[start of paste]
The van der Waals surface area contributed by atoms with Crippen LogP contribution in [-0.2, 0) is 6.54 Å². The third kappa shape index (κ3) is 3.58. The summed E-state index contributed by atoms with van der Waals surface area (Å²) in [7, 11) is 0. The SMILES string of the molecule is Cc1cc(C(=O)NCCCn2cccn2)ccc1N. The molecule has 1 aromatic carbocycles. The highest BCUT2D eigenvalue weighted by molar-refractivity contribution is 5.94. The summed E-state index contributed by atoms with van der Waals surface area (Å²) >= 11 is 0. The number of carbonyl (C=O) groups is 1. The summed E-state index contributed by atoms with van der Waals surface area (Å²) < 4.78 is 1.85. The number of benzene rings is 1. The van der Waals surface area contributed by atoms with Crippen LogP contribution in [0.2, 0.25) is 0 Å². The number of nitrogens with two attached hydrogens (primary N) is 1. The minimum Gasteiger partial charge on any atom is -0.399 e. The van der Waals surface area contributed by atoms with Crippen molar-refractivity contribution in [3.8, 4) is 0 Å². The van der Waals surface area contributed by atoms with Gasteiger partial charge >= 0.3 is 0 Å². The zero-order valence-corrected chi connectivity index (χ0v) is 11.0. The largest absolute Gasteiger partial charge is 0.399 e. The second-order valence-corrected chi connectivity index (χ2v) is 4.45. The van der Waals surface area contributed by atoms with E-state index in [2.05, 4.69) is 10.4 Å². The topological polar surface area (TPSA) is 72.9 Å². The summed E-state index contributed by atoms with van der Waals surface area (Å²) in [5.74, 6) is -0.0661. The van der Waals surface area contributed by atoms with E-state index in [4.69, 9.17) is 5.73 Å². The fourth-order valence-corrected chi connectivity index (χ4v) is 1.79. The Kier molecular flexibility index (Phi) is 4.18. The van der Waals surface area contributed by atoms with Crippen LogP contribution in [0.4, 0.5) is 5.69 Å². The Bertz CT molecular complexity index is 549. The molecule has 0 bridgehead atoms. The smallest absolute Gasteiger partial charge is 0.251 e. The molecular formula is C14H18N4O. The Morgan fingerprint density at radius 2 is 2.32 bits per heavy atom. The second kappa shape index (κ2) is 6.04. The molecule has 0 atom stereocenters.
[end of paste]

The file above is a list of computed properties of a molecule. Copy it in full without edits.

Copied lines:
The van der Waals surface area contributed by atoms with Crippen LogP contribution in [-0.2, 0) is 6.54 Å². The third kappa shape index (κ3) is 3.58. The summed E-state index contributed by atoms with van der Waals surface area (Å²) in [7, 11) is 0. The SMILES string of the molecule is Cc1cc(C(=O)NCCCn2cccn2)ccc1N. The molecule has 1 aromatic carbocycles. The highest BCUT2D eigenvalue weighted by molar-refractivity contribution is 5.94. The summed E-state index contributed by atoms with van der Waals surface area (Å²) >= 11 is 0. The number of carbonyl (C=O) groups is 1. The summed E-state index contributed by atoms with van der Waals surface area (Å²) < 4.78 is 1.85. The number of benzene rings is 1. The van der Waals surface area contributed by atoms with Crippen LogP contribution in [0.2, 0.25) is 0 Å². The number of nitrogens with two attached hydrogens (primary N) is 1. The minimum Gasteiger partial charge on any atom is -0.399 e. The van der Waals surface area contributed by atoms with Crippen molar-refractivity contribution in [3.8, 4) is 0 Å². The van der Waals surface area contributed by atoms with Gasteiger partial charge >= 0.3 is 0 Å². The zero-order valence-corrected chi connectivity index (χ0v) is 11.0. The largest absolute Gasteiger partial charge is 0.399 e. The second-order valence-corrected chi connectivity index (χ2v) is 4.45. The van der Waals surface area contributed by atoms with E-state index in [2.05, 4.69) is 10.4 Å². The topological polar surface area (TPSA) is 72.9 Å². The summed E-state index contributed by atoms with van der Waals surface area (Å²) in [5.74, 6) is -0.0661. The van der Waals surface area contributed by atoms with E-state index in [4.69, 9.17) is 5.73 Å². The fourth-order valence-corrected chi connectivity index (χ4v) is 1.79. The Kier molecular flexibility index (Phi) is 4.18. The van der Waals surface area contributed by atoms with Crippen LogP contribution in [0.4, 0.5) is 5.69 Å². The Bertz CT molecular complexity index is 549. The molecule has 0 bridgehead atoms. The smallest absolute Gasteiger partial charge is 0.251 e. The molecular formula is C14H18N4O. The Morgan fingerprint density at radius 2 is 2.32 bits per heavy atom. The second kappa shape index (κ2) is 6.04. The molecule has 0 atom stereocenters.